The New Zealand Commerce Commission has announced its decision to retain the power to regulate domestic mobile roaming, citing competition, collocation, and 5G as reasons to not investigate the service.
Under mobile domestic roaming, the commission is able to require carriers with networks of at least 100 cell sites that cover at least 10 percent of the population — currently Vodafone New Zealand, Spark, and 2degrees — to provide wholesale access to their mobile networks to smaller carriers.
“We believe the roaming opportunity remains relevant because it could help any new mobile business enter the market in the future, as it did when 2degrees launched. Submissions we received on this decision generally supported this view,” Telecommunications Commissioner Dr Stephen Gale said on Tuesday morning.
According to the commission’s Review of National Roaming Final decision on consideration of deregulation of national roaming [PDF], Vodafone NZ used its submission to the draft decision in July to declare roaming to “question the need for a regulated backstop” despite Vodafone Australia arguing in favour of the regulation across the other side of the Tasman.
However, Vodafone expressed “no harm in retaining the service”, the commission said, but also argued that collocation is already established and functioning in New Zealand.
Spark, meanwhile, said that the existing regulation is outdated, and said “any unnecessary regulation will, by definition, distort investment incentives and raise the risk associated with 5G deployments, given the uncertainties surrounding the level of 5G network investment”, according to the Commerce Commission.
Spark — which announced its 5G rollout last month — also argued that collocation could be a good substitute for declared mobile roaming in circumstances including fixed-wireless and Internet of Things (IoT) networks.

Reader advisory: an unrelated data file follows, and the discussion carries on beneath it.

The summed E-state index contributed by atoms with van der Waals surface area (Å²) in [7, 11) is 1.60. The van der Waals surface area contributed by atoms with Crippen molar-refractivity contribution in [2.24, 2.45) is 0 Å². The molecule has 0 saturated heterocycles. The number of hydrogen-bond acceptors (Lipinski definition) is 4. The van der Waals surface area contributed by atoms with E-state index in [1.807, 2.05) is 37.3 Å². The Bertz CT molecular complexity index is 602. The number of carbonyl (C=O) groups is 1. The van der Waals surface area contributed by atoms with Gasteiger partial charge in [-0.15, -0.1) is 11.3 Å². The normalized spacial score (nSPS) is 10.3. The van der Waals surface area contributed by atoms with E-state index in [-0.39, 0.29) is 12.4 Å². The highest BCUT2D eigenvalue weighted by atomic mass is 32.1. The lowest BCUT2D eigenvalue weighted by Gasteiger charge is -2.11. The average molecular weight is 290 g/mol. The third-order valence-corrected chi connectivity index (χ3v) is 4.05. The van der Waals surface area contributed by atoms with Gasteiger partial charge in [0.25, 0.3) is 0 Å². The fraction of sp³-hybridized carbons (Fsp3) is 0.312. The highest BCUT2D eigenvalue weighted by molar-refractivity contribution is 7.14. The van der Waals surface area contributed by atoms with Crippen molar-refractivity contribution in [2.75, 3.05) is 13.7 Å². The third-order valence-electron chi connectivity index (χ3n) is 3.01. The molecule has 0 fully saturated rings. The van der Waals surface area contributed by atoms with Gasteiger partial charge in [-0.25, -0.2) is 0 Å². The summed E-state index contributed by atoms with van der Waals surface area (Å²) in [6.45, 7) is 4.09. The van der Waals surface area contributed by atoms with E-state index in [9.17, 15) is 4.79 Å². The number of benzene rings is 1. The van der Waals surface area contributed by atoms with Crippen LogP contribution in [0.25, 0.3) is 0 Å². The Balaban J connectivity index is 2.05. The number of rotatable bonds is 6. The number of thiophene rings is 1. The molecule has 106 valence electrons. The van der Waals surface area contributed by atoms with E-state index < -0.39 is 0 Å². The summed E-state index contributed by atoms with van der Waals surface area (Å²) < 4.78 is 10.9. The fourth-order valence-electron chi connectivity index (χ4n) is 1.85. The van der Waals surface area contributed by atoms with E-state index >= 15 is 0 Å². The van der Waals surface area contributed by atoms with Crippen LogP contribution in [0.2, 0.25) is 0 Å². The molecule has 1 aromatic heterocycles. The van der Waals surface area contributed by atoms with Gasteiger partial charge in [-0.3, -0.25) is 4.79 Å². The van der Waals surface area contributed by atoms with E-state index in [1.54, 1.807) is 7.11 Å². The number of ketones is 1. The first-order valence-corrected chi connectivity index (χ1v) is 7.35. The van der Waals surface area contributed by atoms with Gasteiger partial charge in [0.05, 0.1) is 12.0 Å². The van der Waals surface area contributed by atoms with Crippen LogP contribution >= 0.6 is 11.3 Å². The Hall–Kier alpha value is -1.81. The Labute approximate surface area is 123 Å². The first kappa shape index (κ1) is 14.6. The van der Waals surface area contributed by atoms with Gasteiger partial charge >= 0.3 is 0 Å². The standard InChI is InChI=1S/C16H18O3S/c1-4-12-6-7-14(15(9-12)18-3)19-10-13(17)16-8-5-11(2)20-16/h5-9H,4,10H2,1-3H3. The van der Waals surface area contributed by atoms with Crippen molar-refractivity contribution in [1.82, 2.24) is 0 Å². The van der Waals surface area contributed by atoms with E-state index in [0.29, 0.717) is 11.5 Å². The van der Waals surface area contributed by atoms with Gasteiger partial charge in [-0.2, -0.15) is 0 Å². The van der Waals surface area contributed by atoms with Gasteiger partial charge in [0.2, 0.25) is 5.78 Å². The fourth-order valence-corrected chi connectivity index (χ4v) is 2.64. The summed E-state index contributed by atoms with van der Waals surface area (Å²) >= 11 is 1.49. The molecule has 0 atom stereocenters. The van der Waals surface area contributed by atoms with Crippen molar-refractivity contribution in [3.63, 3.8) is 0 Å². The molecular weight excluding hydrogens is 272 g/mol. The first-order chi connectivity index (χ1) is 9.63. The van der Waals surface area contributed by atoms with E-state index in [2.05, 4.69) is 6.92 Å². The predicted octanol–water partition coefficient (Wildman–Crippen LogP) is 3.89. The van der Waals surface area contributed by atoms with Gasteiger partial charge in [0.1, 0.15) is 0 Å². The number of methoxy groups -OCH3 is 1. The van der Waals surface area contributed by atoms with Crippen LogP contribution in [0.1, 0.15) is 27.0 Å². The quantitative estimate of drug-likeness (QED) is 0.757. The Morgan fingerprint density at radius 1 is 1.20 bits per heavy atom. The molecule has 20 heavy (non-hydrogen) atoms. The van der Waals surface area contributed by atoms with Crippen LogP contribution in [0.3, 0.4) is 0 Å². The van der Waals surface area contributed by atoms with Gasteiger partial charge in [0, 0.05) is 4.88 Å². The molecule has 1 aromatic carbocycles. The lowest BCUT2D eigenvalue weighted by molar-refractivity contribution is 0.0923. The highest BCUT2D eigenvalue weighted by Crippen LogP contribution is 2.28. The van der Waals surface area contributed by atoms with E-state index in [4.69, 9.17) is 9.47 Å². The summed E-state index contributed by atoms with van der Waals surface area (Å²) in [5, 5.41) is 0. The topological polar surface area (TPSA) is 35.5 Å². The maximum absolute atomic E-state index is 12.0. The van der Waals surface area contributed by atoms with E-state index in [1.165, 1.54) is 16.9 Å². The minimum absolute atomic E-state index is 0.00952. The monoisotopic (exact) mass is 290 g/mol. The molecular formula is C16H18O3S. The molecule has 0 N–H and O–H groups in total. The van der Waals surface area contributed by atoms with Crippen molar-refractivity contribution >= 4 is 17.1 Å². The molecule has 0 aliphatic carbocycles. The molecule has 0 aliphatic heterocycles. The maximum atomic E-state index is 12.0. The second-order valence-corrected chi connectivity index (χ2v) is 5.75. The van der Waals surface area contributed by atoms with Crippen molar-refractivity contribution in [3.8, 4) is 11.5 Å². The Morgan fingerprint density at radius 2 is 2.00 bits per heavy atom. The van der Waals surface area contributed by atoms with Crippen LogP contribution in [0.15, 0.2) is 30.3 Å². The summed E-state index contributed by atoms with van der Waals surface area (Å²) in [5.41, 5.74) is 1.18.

2degrees’ submission stated that national roaming benefited it in becoming the third mobile provider, and has provided it with incentives to continue investing in and deploying its network; however, Chorus said reaching a decision on roaming now would be premature while the Mobile Market Study and 5G spectrum allocation policy consultation are ongoing.
Vocus, which last month reported a rise in its New Zealand business, made a point of arguing that national roaming is “required to encourage investment from incumbent operators and to create the right conditions for new entry”, the ComCom said, while Trustpower supported the draft decision to continue regulating the service.
“A new entrant might require a NR [national roaming] arrangement for rollout of 5G,” the commission said.
“Spark submitted that the majority of the roaming arrangements will be on the 4G network and not for 5G. Vodafone maintain that Blue Reach has managed to achieve significant coverage absent roaming arrangements. Vocus and Trustpower, on the other hand, submitted that the commission was correct to assume that 5G will have an influence on the state of mobile competition and consider that more competition will encourage new entry and innovation.”
Over in Australia, the Australian Competition and Consumer Commission (ACCC) last year published its final decision not to declare wholesale mobile domestic roaming.
“The ACCC’s inquiry found that declaration would likely not lead to lower prices or better coverage or quality of services for regional Australians,” ACCC Chair Rod Sims said when announcing the decision.
“Declaration could actually harm the interests of consumers by undermining the incentives of mobile operators to make investments to compete with each other in regional areas.
“While geographic coverage is important to many consumers, it is not the only factor people consider when choosing their provider. Many Australians actually prefer Telstra in areas where there is competing coverage due to the quality of the network.”
The Australian Federal Court had dismissed Vodafone Australia’s court case at the end of December, after Vodafone launched judicial review proceedings in June 2017 against the ACCC, saying its inquiry process was “flawed” as it did not properly define eligible services, leaving the matter too “vague” and “failing to conduct the inquiry lawfully”, and denying Vodafone natural justice.
Telstra, Optus, and Vodafone had relentlessly debated the matter since the ACCC first announced its mobile domestic roaming inquiry in 2016, with the former two saying that a declaration would remove their incentive to build out mobile infrastructure in regional areas.
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